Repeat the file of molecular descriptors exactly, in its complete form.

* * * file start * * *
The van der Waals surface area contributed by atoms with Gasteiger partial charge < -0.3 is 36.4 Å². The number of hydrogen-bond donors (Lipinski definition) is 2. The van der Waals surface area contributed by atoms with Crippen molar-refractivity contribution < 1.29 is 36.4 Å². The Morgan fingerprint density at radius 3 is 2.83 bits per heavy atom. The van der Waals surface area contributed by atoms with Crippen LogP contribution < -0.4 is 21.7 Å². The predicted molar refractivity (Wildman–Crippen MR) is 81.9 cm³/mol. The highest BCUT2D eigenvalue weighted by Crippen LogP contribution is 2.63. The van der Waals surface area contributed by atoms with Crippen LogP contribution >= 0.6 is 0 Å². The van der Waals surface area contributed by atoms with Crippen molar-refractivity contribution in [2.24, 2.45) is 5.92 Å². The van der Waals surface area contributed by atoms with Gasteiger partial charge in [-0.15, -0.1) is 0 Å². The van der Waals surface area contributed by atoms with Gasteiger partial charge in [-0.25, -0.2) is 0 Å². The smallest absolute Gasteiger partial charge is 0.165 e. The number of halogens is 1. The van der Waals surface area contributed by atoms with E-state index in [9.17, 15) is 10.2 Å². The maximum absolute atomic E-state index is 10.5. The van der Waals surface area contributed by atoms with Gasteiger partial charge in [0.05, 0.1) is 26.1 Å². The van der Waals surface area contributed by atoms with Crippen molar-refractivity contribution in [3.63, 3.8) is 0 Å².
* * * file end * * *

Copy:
The van der Waals surface area contributed by atoms with Gasteiger partial charge < -0.3 is 36.4 Å². The number of hydrogen-bond donors (Lipinski definition) is 2. The van der Waals surface area contributed by atoms with Crippen molar-refractivity contribution < 1.29 is 36.4 Å². The Morgan fingerprint density at radius 3 is 2.83 bits per heavy atom. The van der Waals surface area contributed by atoms with Crippen LogP contribution < -0.4 is 21.7 Å². The predicted molar refractivity (Wildman–Crippen MR) is 81.9 cm³/mol. The highest BCUT2D eigenvalue weighted by Crippen LogP contribution is 2.63. The van der Waals surface area contributed by atoms with Crippen LogP contribution >= 0.6 is 0 Å². The van der Waals surface area contributed by atoms with Crippen molar-refractivity contribution in [2.24, 2.45) is 5.92 Å². The van der Waals surface area contributed by atoms with Gasteiger partial charge in [-0.15, -0.1) is 0 Å². The van der Waals surface area contributed by atoms with Gasteiger partial charge in [-0.25, -0.2) is 0 Å². The smallest absolute Gasteiger partial charge is 0.165 e. The number of halogens is 1. The van der Waals surface area contributed by atoms with E-state index in [9.17, 15) is 10.2 Å². The maximum absolute atomic E-state index is 10.5. The van der Waals surface area contributed by atoms with Gasteiger partial charge in [0.05, 0.1) is 26.1 Å². The van der Waals surface area contributed by atoms with Crippen molar-refractivity contribution in [3.63, 3.8) is 0 Å².